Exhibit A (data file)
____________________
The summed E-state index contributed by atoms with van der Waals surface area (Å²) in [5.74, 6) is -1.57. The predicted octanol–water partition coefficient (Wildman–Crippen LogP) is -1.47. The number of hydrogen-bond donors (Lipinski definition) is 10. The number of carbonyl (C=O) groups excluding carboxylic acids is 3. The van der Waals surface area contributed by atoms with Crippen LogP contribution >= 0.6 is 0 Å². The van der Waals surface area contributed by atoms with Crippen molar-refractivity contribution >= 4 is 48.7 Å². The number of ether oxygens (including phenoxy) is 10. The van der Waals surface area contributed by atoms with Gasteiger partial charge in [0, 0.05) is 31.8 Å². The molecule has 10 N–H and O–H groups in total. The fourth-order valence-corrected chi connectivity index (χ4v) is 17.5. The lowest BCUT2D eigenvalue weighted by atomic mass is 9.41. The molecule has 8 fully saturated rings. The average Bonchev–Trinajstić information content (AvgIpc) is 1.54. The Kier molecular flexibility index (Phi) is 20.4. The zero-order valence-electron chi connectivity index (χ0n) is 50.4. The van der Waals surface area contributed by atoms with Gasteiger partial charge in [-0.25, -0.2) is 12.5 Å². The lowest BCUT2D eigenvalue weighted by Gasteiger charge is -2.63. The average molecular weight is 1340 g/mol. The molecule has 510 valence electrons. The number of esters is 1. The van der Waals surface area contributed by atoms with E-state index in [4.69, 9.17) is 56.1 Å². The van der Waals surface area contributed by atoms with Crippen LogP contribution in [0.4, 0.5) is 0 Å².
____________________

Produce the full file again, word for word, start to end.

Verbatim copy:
The summed E-state index contributed by atoms with van der Waals surface area (Å²) in [5.74, 6) is -1.57. The predicted octanol–water partition coefficient (Wildman–Crippen LogP) is -1.47. The number of hydrogen-bond donors (Lipinski definition) is 10. The number of carbonyl (C=O) groups excluding carboxylic acids is 3. The van der Waals surface area contributed by atoms with Crippen LogP contribution >= 0.6 is 0 Å². The van der Waals surface area contributed by atoms with Crippen molar-refractivity contribution >= 4 is 48.7 Å². The number of ether oxygens (including phenoxy) is 10. The van der Waals surface area contributed by atoms with Gasteiger partial charge in [0, 0.05) is 31.8 Å². The molecule has 10 N–H and O–H groups in total. The fourth-order valence-corrected chi connectivity index (χ4v) is 17.5. The lowest BCUT2D eigenvalue weighted by atomic mass is 9.41. The molecule has 8 fully saturated rings. The average Bonchev–Trinajstić information content (AvgIpc) is 1.54. The Kier molecular flexibility index (Phi) is 20.4. The zero-order valence-electron chi connectivity index (χ0n) is 50.4. The van der Waals surface area contributed by atoms with Gasteiger partial charge in [-0.25, -0.2) is 12.5 Å². The lowest BCUT2D eigenvalue weighted by Gasteiger charge is -2.63. The average molecular weight is 1340 g/mol. The molecule has 510 valence electrons. The number of esters is 1. The van der Waals surface area contributed by atoms with E-state index in [4.69, 9.17) is 56.1 Å². The van der Waals surface area contributed by atoms with Crippen LogP contribution in [0.4, 0.5) is 0 Å².